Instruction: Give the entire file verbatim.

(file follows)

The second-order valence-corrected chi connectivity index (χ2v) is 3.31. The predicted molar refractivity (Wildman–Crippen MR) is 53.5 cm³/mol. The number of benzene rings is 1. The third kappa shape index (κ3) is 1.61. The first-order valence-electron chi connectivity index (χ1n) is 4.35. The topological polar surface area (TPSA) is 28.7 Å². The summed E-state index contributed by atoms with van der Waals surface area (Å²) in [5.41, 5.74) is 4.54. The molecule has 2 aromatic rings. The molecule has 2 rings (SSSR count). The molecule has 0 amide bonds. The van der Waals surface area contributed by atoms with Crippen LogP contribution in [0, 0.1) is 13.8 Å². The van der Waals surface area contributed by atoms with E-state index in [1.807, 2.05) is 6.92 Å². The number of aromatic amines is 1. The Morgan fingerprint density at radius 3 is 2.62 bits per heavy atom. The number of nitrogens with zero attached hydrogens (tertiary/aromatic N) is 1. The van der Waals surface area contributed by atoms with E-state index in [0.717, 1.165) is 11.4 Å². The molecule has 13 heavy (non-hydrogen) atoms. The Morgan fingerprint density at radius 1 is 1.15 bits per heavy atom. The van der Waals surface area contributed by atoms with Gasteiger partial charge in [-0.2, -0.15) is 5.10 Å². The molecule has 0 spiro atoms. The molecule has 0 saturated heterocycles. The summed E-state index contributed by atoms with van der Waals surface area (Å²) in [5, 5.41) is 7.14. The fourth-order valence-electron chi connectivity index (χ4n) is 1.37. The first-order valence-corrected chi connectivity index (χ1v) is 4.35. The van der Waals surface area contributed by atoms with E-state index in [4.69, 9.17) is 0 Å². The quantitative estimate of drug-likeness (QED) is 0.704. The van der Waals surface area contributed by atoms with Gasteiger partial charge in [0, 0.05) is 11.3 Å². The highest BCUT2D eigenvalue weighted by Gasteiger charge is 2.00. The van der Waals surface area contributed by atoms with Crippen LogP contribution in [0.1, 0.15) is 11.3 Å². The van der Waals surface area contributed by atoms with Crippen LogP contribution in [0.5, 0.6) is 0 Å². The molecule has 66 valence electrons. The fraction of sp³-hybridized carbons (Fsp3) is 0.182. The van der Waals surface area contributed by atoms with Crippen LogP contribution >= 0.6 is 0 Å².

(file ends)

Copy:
The second-order valence-corrected chi connectivity index (χ2v) is 3.31. The predicted molar refractivity (Wildman–Crippen MR) is 53.5 cm³/mol. The number of benzene rings is 1. The third kappa shape index (κ3) is 1.61. The first-order valence-electron chi connectivity index (χ1n) is 4.35. The topological polar surface area (TPSA) is 28.7 Å². The summed E-state index contributed by atoms with van der Waals surface area (Å²) in [5.41, 5.74) is 4.54. The molecule has 2 aromatic rings. The molecule has 2 rings (SSSR count). The molecule has 0 amide bonds. The van der Waals surface area contributed by atoms with Crippen LogP contribution in [0, 0.1) is 13.8 Å². The van der Waals surface area contributed by atoms with E-state index in [1.807, 2.05) is 6.92 Å². The number of aromatic amines is 1. The Morgan fingerprint density at radius 3 is 2.62 bits per heavy atom. The number of nitrogens with zero attached hydrogens (tertiary/aromatic N) is 1. The van der Waals surface area contributed by atoms with E-state index in [0.717, 1.165) is 11.4 Å². The molecule has 13 heavy (non-hydrogen) atoms. The Morgan fingerprint density at radius 1 is 1.15 bits per heavy atom. The van der Waals surface area contributed by atoms with Gasteiger partial charge in [-0.2, -0.15) is 5.10 Å². The molecule has 0 spiro atoms. The molecule has 0 saturated heterocycles. The summed E-state index contributed by atoms with van der Waals surface area (Å²) in [5, 5.41) is 7.14. The fourth-order valence-electron chi connectivity index (χ4n) is 1.37. The first-order valence-corrected chi connectivity index (χ1v) is 4.35. The van der Waals surface area contributed by atoms with E-state index in [4.69, 9.17) is 0 Å². The quantitative estimate of drug-likeness (QED) is 0.704. The van der Waals surface area contributed by atoms with Gasteiger partial charge in [0, 0.05) is 11.3 Å². The highest BCUT2D eigenvalue weighted by Gasteiger charge is 2.00. The van der Waals surface area contributed by atoms with Crippen LogP contribution in [0.1, 0.15) is 11.3 Å². The van der Waals surface area contributed by atoms with Crippen LogP contribution in [0.5, 0.6) is 0 Å². The molecule has 66 valence electrons. The fraction of sp³-hybridized carbons (Fsp3) is 0.182. The van der Waals surface area contributed by atoms with Crippen LogP contribution >= 0.6 is 0 Å².